Project Summary

Our bodies are made up of cells. DNA writes the code which makes our cells

Both cancer and healthy cells are created and controlled by their DNA

DNA Damaging Agents (DDAs) are drugs which can kill prostate cancer cells by damaging their DNA

Cancer cells have genetic changes which make them more vulnerable to DDAs than healthy cells, potentially meaning fewer side effects

Currently, DDAs work very well in some men, but not in others

Therefore, it is not clear which patients should be taking them and who should not

Using cancer cells donated from patients and the cutting-edge CRISPR technique, this project will create a new tool called ProCASP

ProCASP will be used to find patterns in DNA, which will tell doctors if their patient should take DDAs or not

About the Researchers

University of Cambridge

Dr Harveer Dev

Principal Investigator

Harveer is an academic urologist based at the University of Cambridge. He works at an interface of clinical care and cutting-edge scientific research, and seeks to understand why individual patients become resistant to treatment and how to overcome this.

Dr Tanmay Gupta

Research Associate

Tanmay is a biochemist based in the Dev Group at the University of Cambridge. His interests are in developing CRISPR-based screening methods to find novel early high-risk prostate cancer biomarkers and investigate why damaging the DNA inside cancer cells only works as a treatment for some prostate cancer patients.

DNA Damaging Agents

DNA writes the code which makes our cells, and makes you you. Unfortunately, DNA is as fundamental to cancer as it is to life. DNA damaging agents (DDAs) can be used to treat prostate cancer. Examples include existing treatments such as radiotherapy and most forms of chemotherapy as well as newer therapies like PARP inhibitors. They work by damaging DNA leading to the death of cancer cells.

Unfortunately, DDAs do not work for everyone and at the moment, it is not clear why some patients benefit from these treatments, while others do not. This can make it difficult to know the best way to treat an individual’s prostate cancer. Different cancers have unique features which may make them particularly suitable or particularly unsuitable for a certain type of treatment. It may be possible to find patterns in the DNA of tumours that can be used to predict which treatment will work best for the individual patient.

Currently, doctors can’t predict which cancers will be killed by DDAs and which won’t before they start treating a patient.

Dr Tanmay Gupta working alongside PhD student Robert Hanson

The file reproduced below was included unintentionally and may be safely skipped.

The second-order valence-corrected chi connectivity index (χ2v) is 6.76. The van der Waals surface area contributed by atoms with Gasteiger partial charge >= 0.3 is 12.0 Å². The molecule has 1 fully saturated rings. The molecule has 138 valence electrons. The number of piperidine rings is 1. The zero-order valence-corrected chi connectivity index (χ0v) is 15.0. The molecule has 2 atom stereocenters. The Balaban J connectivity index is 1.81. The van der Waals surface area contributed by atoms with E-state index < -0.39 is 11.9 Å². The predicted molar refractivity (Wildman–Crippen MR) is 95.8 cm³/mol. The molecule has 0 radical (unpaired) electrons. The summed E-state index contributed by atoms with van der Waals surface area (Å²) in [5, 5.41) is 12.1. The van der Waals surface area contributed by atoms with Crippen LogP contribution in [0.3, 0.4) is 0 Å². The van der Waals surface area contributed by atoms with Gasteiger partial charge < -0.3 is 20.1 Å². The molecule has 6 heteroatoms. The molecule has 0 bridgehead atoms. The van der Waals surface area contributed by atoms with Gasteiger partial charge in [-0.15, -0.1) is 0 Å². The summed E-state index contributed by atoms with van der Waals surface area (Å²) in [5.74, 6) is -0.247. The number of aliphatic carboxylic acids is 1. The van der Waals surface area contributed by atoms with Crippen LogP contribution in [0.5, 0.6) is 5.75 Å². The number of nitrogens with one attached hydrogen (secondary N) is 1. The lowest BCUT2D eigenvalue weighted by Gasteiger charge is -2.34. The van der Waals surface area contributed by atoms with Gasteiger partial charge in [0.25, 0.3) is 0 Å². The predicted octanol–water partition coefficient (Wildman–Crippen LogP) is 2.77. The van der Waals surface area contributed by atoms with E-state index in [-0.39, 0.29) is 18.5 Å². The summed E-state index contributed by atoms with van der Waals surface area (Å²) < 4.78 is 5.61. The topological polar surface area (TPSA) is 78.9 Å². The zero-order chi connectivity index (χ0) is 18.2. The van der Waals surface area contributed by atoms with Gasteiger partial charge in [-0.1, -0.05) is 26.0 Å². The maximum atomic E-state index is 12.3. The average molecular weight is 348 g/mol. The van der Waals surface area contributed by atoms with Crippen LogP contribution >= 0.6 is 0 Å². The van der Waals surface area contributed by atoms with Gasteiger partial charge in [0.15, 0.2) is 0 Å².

Dr Tanmay Gupta working alongside PhD student Robert Hanson

Harveer and his team hope that the results from this project could be used to help doctors identify which therapy will work best for which patient in the clinic. This would prevent patients from receiving treatment that will not work for them and therefore prevent unnecessary side effects.

This research could also identify new treatments that could be used in combination with existing therapies to make them more effective at treating advanced prostate cancer.

The Research Project

The researchers will create an exciting new tool called ProCASP, which will be used to change DNA in prostate cancer cells taken from patients. They can then see which genetic changes help DDAs kill cancer, and which changes stop DDAs from working. This research will help us find patterns in DNA. These patterns can be used to identify which patients will benefit from DDA treatment, find new ways to treat prostate cancer and improve the effectiveness of existing treatments.

Dr Harveer Dev

The Future

This project is still in the early stages and the researchers are still developing the ProCASP tool. However, they hope that in the future, it can be used to deliver earlier and more effective personalised therapy for those with advanced prostate cancer or even discover new ways of treating prostate cancer. It could also be used in further studies to explore resistance to treatment, the evolution of cancer in the body and much more.

Collaborations and Partnerships

In order to bring the project to life, Harveer will be working with co-investigators from the Hutchinson/MRC Research Centre, the Gurdon Institute and Addenbrooke’s Hospital.

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